DBT for Bipolar: Making a Life Over
After 30 years searching for something to help me navigate the extreme moods of my bipolar disorder, something’s finally working.
People who see me infrequently, like my dentist or distant relatives, and they say, “Allison, you seem like a ‘new’ person. You’re so much calmer.” They don’t know what it is, but they’re sensing the absence of my urgent self-absorption and pressured speech.
I just completed a few semesters of dialectical behavioral therapy (DBT) at a nearby psychology school. While a one-year commitment is required, most people in my class are in their second or third.
DBT combines once a week group ‘class’ with weekly individual work to process use of the new skills.
Dialectical Behavior Therapy Is a Type of Cognitive Behavioral Therapy
DBT is Marsha M. Linehan’s update on 1950’s cognitive behavioral therapy (CBT), which is based on behavioral science.
In the late 1970’s, Dr. Linehan was using CBT with a group of women who were prone to suicide attempts, all or nothing thinking, and self-harm. She realized they met the criteria for borderline personality disorder (BPD).
Dr. Linehan felt CBT had clinical limitations for this population and took it upon herself to write her own program.
Doctor as Patient
Having suffered silently with BPD herself, Dr. Linehan wrote DBT as if she were treating herself. In 2011, she ‘came out’ with her diagnosis to fight the stigma surrounding this mocked misunderstood, much-maligned diagnosis.
DBT is the ‘gold standard’ for BPD but has also been well-researched and proven useful for thorny, difficult behavioral problems like substance abuse, eating disorders, depression, and bipolar disorder.
The Zen Sense
The first thing she did was integrate some Buddhist tenets, particularly mindfulness and ‘radical acceptance,’ into her work.
She knew the only way to reach her patients was to let them know she understood, and their actions made perfect sense, considering the pain they were in.
The Definition of Dialectics
Dialectics are opposites. The two principle dialectics in DBT are acceptance and change. As students, we’re taught to accept ourselves where we are, at the same time being committed to positive change.
While we balance these dialectics in our minds, our goal is to walk ‘the middle path. This ends the black-and-white thinking so painful to those of us with bipolar disorder.
In DBT class, we start off with a relaxing exercise so we can get centered in the now. Mindfulness and being in the present is not a normal mental state for human beings.
Hotwired as Hunter-Gatherers
Our default setting hasn’t evolved as quickly as we have. Cognitively, we grind through various past scenarios to feel secure about having enough food, supplies, and additional things to survive tomorrow.
This planning is called prospecting. With food usually at our fingertips, we needn’t obsess about imaginary shortages, but it takes deliberate effort to stop, think, and mindfully find the moment at hand.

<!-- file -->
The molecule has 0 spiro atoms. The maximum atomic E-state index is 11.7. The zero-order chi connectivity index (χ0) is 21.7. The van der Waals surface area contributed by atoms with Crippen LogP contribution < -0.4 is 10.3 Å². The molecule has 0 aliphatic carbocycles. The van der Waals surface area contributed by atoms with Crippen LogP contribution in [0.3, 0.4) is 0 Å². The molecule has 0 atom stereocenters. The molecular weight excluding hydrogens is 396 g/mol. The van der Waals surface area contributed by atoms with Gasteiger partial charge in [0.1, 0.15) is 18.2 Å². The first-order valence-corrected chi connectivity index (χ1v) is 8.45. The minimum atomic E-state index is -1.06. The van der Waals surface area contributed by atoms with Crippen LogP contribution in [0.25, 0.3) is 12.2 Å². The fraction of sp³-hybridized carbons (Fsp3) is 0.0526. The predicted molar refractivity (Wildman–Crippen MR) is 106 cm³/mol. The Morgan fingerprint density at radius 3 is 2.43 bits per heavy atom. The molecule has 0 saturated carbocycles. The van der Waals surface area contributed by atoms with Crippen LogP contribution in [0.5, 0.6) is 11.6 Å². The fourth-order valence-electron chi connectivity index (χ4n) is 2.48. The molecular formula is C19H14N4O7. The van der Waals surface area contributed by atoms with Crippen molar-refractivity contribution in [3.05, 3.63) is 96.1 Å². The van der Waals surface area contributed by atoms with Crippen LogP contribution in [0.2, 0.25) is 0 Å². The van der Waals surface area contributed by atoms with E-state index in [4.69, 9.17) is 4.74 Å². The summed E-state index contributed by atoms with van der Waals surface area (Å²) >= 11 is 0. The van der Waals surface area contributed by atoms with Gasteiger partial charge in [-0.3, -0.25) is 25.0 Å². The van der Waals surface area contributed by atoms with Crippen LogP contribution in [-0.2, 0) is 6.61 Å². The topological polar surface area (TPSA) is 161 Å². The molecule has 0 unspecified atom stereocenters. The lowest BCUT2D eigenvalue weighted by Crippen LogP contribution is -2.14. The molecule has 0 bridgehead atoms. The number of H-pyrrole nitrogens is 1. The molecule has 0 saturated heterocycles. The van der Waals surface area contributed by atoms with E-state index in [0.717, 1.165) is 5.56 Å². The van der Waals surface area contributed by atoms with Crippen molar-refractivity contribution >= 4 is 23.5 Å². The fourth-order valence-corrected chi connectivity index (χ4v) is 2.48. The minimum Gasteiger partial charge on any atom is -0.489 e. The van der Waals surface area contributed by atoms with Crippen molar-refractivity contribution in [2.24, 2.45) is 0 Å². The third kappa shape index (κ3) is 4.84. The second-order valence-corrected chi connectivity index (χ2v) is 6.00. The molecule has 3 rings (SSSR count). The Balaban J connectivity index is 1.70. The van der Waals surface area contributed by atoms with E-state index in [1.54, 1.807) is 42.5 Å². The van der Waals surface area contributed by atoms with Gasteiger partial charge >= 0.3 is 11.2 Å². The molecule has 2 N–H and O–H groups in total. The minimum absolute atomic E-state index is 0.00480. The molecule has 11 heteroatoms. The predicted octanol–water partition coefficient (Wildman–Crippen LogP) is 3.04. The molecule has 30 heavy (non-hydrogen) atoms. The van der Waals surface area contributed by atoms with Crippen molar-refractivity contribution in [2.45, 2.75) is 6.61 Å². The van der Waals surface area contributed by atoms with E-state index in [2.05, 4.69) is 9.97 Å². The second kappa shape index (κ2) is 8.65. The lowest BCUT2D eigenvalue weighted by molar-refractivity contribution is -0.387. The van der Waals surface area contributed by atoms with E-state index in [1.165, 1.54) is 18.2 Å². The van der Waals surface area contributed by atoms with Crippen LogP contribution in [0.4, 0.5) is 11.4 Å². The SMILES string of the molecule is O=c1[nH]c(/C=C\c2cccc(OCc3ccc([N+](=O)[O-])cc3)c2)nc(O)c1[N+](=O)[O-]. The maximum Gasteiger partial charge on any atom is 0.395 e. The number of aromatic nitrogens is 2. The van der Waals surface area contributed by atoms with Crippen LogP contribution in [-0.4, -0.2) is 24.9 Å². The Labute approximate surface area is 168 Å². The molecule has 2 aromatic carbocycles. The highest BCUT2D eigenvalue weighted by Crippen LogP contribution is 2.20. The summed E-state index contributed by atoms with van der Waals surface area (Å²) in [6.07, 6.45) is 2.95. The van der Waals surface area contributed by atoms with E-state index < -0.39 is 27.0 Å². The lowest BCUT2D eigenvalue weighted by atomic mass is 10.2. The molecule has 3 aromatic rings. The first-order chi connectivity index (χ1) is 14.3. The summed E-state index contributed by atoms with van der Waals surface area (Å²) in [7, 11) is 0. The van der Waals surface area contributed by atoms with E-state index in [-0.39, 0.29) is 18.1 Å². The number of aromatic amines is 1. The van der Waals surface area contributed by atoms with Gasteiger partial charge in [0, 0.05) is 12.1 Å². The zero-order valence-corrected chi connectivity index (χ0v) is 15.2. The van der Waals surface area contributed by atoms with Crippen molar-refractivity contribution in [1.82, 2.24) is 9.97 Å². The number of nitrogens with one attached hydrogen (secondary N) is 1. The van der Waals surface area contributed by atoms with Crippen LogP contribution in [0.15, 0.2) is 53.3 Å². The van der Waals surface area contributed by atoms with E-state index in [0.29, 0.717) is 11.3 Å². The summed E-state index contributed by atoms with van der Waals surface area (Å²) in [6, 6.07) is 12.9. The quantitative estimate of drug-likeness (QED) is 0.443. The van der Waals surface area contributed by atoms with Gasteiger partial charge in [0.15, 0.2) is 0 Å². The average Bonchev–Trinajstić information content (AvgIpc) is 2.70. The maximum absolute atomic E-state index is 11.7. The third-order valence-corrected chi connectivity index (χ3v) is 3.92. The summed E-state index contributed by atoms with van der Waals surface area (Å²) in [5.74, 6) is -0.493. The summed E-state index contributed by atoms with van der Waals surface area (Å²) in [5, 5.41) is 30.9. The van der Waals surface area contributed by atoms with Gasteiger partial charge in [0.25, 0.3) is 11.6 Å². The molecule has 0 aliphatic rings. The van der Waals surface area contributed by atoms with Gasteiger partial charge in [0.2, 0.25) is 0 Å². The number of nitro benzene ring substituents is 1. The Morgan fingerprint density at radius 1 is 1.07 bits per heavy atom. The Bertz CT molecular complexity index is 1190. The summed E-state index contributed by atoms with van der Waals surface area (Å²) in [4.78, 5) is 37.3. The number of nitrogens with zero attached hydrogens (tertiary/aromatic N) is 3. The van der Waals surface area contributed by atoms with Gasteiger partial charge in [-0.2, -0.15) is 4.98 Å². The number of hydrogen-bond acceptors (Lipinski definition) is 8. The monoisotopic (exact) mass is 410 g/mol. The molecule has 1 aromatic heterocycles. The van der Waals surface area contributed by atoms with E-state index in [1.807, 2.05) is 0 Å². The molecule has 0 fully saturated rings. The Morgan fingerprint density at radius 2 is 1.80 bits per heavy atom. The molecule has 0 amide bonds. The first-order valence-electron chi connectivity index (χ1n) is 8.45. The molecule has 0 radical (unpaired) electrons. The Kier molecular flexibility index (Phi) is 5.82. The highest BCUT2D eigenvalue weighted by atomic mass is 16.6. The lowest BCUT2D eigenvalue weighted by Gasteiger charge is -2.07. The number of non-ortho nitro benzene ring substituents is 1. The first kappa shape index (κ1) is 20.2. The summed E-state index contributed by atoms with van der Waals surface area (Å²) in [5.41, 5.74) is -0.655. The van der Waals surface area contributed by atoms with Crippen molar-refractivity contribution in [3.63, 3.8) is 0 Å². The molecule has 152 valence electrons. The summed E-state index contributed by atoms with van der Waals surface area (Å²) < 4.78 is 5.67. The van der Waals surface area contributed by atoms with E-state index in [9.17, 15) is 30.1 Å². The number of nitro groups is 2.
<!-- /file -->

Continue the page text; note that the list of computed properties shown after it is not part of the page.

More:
Easy Does It
In the DBT module “distress tolerance,” we’re taught simple strategies like focusing on the tenor of someone’s voice, the carpet in the room or even the wallpaper to bring us back to reality. We’re also encouraged to ‘check the facts’ regarding things we’re stressed about.
Real Life Learning
My first module was ‘interpersonal effectiveness.’ This was a lucky break because my life’s dysfunction was most keenly felt in my isolation and fractured family relationships.
‘DEAR MAN’ is my favorite interpersonal effectiveness skills teaching (so far). The initials help you set and remember your goals before a problematic encounter with another person.
These days, I view human interactions like currency. If the coins are tarnished with emotion, it’s hard to realize what I truly want.
Practice scripts and class rehearsals help us choose our priorities. The scripts and rehearsals are a warm-up for the NEW skills we’re incorporating.
Choices One, Two and Three
Do I have an objective? For example, something I want or need? Should the focus be the relationship? Or do I need to establish or reinforce my self-esteem?
An Objective? Choose DEARMAN
- Describe (to the other person) the situation as it exists, without attitude or inflection.
- Then, express your feelings about it. Listen to what they say in return.
- Next, assert your wish. A reinforcing statement might be needed.
- You might even have to restate the request.
- Stay mindful and truly listen.
- Appear (or sound) confident, even if you’re not.
- Negotiating comments let others know you’re both calm and serious and not leaving the table without some deal.
After some trial and error, I’ve learned the GIVE option fits my personality the best.
GIVE allows me to focus on the relationship between the other person and me – rather than myself. I leave my ‘objectives’ behind, and it’s not ‘All about Allison’ anymore.
- Be gentle with the other person.
- Interest and validation go hand-in-hand. Being attentive and reinforcing another person shows you’re hearing about them and value the relationship.
- Easy manner. I tend to be too intense and forget to smile or simply breathe!
There’s flexibility in DBT, so I give myself more ‘e.’
My second ‘e’ stands for Go easy on the exchange of information. Speak just as much as, or less, than the other person.
Looking Inside and Out
Today, before I even speak, I think about being on the receiving end of nonstop chatter and those endless e-mails I used to specialize in. Today I try to limit myself to making one point or request at a time. Two is my absolute limit.
The Inverse Value of TMI
I have a new saying: “If talk is cheap, then over communication is like writing a bad check.”
Holding my tongue, (especially when I’m hypomanic), is a stretch, but I’m learning how, thanks to DBT for bipolar. My next module is mindfulness. I wouldn’t miss it for the world.